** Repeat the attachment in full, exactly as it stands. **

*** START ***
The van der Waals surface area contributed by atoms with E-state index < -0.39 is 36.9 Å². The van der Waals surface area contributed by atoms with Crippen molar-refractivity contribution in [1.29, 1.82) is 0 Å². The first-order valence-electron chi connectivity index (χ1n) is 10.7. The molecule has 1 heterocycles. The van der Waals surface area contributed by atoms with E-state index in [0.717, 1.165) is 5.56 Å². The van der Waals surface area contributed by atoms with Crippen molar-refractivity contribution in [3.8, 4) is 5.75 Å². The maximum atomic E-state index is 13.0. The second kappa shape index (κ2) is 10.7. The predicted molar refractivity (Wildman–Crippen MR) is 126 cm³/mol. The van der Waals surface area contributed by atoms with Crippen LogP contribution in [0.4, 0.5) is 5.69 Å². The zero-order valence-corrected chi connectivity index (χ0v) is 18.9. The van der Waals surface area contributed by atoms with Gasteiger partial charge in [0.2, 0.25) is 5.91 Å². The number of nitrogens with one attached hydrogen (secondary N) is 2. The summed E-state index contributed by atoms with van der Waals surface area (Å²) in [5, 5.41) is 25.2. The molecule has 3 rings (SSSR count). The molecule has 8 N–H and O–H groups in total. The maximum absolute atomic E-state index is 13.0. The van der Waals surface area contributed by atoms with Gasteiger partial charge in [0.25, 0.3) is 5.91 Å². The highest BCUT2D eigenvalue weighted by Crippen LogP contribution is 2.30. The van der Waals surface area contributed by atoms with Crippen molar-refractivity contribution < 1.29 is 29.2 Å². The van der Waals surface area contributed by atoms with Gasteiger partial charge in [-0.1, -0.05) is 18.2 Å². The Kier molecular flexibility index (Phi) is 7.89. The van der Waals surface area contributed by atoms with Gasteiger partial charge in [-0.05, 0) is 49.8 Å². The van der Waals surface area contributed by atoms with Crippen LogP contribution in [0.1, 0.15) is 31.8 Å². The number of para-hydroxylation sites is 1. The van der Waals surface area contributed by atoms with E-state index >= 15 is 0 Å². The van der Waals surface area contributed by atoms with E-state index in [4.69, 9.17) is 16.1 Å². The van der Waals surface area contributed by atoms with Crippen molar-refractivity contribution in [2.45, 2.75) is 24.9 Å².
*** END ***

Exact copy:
The van der Waals surface area contributed by atoms with E-state index < -0.39 is 36.9 Å². The van der Waals surface area contributed by atoms with Crippen molar-refractivity contribution in [1.29, 1.82) is 0 Å². The first-order valence-electron chi connectivity index (χ1n) is 10.7. The molecule has 1 heterocycles. The van der Waals surface area contributed by atoms with E-state index in [0.717, 1.165) is 5.56 Å². The van der Waals surface area contributed by atoms with Crippen molar-refractivity contribution in [3.8, 4) is 5.75 Å². The maximum atomic E-state index is 13.0. The second kappa shape index (κ2) is 10.7. The predicted molar refractivity (Wildman–Crippen MR) is 126 cm³/mol. The van der Waals surface area contributed by atoms with Crippen LogP contribution in [0.4, 0.5) is 5.69 Å². The zero-order valence-corrected chi connectivity index (χ0v) is 18.9. The van der Waals surface area contributed by atoms with Gasteiger partial charge in [0.2, 0.25) is 5.91 Å². The number of nitrogens with one attached hydrogen (secondary N) is 2. The summed E-state index contributed by atoms with van der Waals surface area (Å²) in [5, 5.41) is 25.2. The molecule has 3 rings (SSSR count). The molecule has 8 N–H and O–H groups in total. The maximum absolute atomic E-state index is 13.0. The van der Waals surface area contributed by atoms with Gasteiger partial charge in [0.25, 0.3) is 5.91 Å². The highest BCUT2D eigenvalue weighted by Crippen LogP contribution is 2.30. The van der Waals surface area contributed by atoms with Crippen molar-refractivity contribution < 1.29 is 29.2 Å². The van der Waals surface area contributed by atoms with Gasteiger partial charge in [-0.1, -0.05) is 18.2 Å². The Kier molecular flexibility index (Phi) is 7.89. The van der Waals surface area contributed by atoms with Gasteiger partial charge in [-0.05, 0) is 49.8 Å². The van der Waals surface area contributed by atoms with Crippen LogP contribution in [0.1, 0.15) is 31.8 Å². The number of para-hydroxylation sites is 1. The van der Waals surface area contributed by atoms with E-state index >= 15 is 0 Å². The van der Waals surface area contributed by atoms with E-state index in [4.69, 9.17) is 16.1 Å². The van der Waals surface area contributed by atoms with Crippen molar-refractivity contribution in [2.45, 2.75) is 24.9 Å².